Innovation in virtual events cannot offset live event losses, cautions Futuresource Consulting

The virtual events market and virtual shows have provided the events industry with something of a lifeline during the pandemic, says market analyst Futuresource Consulting, but don’t expect a rapid bounce back, it cautions. 

“Live events, touring and rental have been hit hard. It is difficult to think of a vertical that has been impacted worse,” says Futuresource analyst Chris Mcintyre-Brown.  “For these businesses, the world ground to a halt. There is hope though, as many are diversified businesses and better placed to get through this by shifting focus towards production and content creation.”

While acknowledging that there will be pent-up demand for live shows, which will help these markets bounce back, Futuresource suggests that all signs indicate that any bounceback will be very slow, and 2021 will be a difficult year as well.

“If there is one thing that has been shining through, it’s the wealth of creativity and innovation which is being unleashed within the industry. The virtual events market and virtual shows have allowed innovation to flourish and have provided something of a lifeline. Virtual performances have been discussed for a long time, but there has been no real reason to go down that route. The current situation has opened up the opportunity, but it will never fill the overwhelming revenue gap created by a lack of live events.”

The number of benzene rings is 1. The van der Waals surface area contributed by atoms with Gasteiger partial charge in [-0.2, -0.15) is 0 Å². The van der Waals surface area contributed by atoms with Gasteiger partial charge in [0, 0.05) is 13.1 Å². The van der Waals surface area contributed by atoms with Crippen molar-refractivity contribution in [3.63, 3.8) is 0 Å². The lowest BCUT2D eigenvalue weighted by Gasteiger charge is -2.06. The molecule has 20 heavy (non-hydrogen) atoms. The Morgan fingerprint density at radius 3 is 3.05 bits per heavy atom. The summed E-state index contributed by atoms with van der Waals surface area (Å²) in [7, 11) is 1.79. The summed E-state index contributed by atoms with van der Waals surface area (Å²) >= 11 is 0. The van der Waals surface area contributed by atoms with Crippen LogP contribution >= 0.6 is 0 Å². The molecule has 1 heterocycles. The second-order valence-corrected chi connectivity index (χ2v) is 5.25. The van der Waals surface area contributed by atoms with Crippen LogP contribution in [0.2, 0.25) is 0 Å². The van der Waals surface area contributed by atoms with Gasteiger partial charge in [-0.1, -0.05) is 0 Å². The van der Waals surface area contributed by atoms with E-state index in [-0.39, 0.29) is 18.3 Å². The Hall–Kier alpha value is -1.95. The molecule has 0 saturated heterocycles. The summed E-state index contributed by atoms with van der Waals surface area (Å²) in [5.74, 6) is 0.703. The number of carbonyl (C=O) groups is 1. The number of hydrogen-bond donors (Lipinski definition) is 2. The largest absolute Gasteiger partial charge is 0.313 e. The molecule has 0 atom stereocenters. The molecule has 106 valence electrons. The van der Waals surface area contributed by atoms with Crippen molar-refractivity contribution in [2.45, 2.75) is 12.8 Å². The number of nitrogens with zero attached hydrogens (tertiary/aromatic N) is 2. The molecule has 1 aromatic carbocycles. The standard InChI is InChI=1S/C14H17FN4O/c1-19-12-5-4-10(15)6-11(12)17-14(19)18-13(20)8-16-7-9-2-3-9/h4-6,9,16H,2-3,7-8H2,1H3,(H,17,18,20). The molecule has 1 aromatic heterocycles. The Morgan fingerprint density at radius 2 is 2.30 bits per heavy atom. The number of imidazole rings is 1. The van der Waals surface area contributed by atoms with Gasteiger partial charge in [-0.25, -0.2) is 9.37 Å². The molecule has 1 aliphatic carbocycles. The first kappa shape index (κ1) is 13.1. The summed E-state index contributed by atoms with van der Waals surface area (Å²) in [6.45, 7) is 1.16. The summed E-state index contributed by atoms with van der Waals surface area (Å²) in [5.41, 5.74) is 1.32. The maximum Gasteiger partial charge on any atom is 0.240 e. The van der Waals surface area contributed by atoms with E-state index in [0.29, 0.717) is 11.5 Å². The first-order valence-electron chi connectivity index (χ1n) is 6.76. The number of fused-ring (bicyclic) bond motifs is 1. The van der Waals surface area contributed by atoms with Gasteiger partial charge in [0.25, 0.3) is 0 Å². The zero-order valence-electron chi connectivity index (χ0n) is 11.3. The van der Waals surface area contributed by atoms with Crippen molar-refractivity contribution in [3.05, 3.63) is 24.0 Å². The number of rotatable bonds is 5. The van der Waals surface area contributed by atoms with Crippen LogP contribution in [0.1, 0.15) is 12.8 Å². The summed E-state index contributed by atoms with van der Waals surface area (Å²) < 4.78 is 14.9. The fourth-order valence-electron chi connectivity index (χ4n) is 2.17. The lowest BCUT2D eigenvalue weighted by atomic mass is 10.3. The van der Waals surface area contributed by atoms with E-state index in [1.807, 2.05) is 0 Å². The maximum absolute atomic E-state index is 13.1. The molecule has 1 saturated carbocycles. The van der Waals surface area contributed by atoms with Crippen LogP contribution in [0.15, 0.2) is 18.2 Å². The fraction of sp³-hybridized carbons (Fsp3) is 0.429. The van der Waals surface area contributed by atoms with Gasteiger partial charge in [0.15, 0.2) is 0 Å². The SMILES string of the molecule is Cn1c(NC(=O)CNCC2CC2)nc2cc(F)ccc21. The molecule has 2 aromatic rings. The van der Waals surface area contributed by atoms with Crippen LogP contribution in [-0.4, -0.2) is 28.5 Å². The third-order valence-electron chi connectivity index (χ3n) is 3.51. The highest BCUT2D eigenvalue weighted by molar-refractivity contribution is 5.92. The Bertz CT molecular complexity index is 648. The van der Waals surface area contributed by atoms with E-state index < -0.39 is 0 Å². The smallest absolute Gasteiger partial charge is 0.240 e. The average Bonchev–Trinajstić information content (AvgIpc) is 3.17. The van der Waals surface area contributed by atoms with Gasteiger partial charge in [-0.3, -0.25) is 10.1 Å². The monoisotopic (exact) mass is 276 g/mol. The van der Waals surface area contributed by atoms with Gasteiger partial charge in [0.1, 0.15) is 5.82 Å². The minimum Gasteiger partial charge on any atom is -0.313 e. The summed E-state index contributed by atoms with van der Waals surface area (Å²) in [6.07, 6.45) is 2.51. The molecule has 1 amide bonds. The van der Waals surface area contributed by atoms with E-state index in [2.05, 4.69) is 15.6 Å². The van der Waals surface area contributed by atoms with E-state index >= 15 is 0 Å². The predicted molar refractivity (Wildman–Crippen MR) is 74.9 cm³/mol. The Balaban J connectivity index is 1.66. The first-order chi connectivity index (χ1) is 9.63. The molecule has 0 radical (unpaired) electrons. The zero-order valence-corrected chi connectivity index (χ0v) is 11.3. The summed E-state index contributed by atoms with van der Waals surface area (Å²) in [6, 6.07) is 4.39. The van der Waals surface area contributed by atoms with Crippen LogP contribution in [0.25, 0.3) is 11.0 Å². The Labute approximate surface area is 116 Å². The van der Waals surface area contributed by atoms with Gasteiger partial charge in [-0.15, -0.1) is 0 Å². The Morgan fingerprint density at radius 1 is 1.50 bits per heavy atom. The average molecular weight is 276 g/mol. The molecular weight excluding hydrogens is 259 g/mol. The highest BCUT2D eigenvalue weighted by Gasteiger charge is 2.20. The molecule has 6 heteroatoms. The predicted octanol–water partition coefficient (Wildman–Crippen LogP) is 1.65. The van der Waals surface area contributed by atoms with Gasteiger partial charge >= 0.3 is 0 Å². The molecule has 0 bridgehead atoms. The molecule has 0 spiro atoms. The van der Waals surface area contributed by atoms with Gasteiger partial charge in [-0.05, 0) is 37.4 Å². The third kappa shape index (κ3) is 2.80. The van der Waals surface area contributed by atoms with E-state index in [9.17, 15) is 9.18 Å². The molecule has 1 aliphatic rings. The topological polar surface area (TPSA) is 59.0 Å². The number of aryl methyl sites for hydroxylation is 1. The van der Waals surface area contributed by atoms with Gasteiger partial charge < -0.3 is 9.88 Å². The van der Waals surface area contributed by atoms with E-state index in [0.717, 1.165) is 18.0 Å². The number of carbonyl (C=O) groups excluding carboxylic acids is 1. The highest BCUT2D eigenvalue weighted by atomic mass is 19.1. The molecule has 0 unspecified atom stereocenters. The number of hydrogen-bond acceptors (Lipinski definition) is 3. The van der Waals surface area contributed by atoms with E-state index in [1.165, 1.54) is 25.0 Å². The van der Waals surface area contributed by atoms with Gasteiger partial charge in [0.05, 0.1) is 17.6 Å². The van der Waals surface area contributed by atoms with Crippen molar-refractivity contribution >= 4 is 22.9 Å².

One sector which has grown dramatically is the home studio market. “There is a burgeoning opportunity for many AV-based businesses and not just limited to catering for musicians,” says Mcintyre-Brown. “Esports activities continue to seize a share of the home studio market, and with the rising tide of podcasting, blogging and vlogging, it is a diverse opportunity with many brands trying to build a presence and vying for business in this space.”

The esports market is now worth in excess of $1 billion annually, and could double by 2023.

“The esports format lends itself well to a world of social distancing, so this is a growth opportunity for many AV companies. Only the final stages of tournaments are concerned with the big physical productions, like the IEM Katowice CSGO Grand Final (pictured above). Prior to the final stages, competitions are undertaken in people’s homes. It is true that crews have needed to adapt to a remote workflow, but the coverage in esports is already virtualised. It is all about screen capture, so offers another advantage, and that space will only continue to grow. Looking back to January this year, at Bett 2020, the amount of focus on esports was incredible. A return to large-scale productions of physical events is still some way off in the future though.”